Author: Gauri Kshirsagar
There is a lot of difference between a twin pregnancy and a normal singleton pregnancy. For example:
- The weight gain of the mother is different
- You may require more frequent trips to your doctor, say once a month as compared to singleton pregnancy where a visit every trimester is required
- You may need more folic acid during the 1sttrimester of pregnancy, do consult your doctor
- The morning sickness may me more as compared to a singleton pregnancy
- Even the chances of pre term delivery and maternal hypertension are more
- They weight of each baby is less than what it would be say if it were a single baby
- You may require a Dexamethasone injection at 6 months for the lung development of the babies incase, if there is a premature labour/delivery
- Normally mothers-to-be are advised to perform mild exercises during their pregnancy, but in case of a twin pregnancy you may require bedrest or more rest and hence its better advised to consult your doctor first.
- A twin pregnancy may deliver some days before than the expected date of delivery, hence be prepared beforehand.
- It’s a myth that you need to eat 3 times more, just have nutritious food in proper amount
Here are some tips to follow during the pregnancy:
- Selection of a good gynaecologist, please make sure he is not on leave during the month of your delivery.
- Preferably pick up a maternity home nearer to your home.
- Following supplements have to be taken in consultation with the gynaecologist:
- Folic acid
- Calcium + vitamin D3
- DHA drink
- Energy powder with milk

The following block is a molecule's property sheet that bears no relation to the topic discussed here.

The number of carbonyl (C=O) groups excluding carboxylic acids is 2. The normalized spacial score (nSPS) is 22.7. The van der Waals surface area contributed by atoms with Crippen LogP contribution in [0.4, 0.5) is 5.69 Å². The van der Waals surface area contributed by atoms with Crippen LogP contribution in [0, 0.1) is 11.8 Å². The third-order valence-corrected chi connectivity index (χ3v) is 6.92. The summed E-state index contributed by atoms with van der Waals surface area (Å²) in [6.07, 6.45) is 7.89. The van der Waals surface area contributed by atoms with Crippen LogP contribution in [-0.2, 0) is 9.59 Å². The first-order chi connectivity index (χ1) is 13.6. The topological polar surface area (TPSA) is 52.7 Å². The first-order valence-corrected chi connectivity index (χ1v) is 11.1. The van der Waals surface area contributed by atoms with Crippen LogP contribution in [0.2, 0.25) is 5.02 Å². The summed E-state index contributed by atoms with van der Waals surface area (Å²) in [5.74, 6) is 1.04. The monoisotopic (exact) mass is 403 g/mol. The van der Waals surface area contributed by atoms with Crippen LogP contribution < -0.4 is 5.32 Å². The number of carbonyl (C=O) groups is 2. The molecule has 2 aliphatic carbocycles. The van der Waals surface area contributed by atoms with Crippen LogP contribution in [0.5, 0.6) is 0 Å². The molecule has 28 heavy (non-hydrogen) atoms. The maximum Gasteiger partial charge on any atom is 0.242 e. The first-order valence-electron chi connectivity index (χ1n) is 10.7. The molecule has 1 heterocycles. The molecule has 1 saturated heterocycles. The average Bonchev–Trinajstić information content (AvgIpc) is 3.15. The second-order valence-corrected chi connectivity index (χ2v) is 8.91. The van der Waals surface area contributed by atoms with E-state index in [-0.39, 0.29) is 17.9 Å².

- Avoid papayas (Medical research in animals has confirmed the contraceptive and abortifacient capability of papaya. Ripe papaya is not teratogenic and will not cause miscarriage in small amounts, but it’s better to avoid)
- Have a healthy diet
- Eat one banana everyday (Iron tablet may lead to constipation). You may require a composition of lactitol monohydrate + ispaghula Powder (Freego) incase of constipation, consult your doctor for the same
- Drink plenty of water, atleast 3-4 litres to prevent urinary tract infection which may in turn lead to preterm delivery
- Check for any swelling of the feet
- Kick counts: At only 20 weeks, it’s very hard, if not impossible to tell who is who….it won’t be until closer to 25-28 weeks where you’ll really be able to feel distinctly who is who. Most doctors don’t have you start doing kick counts until closer to 30-32 weeks, some even later.
- Always lie down on side and not facing up
- Have a good knowledge or read about ultrasonography, which will monitor the growth of your unborn baby
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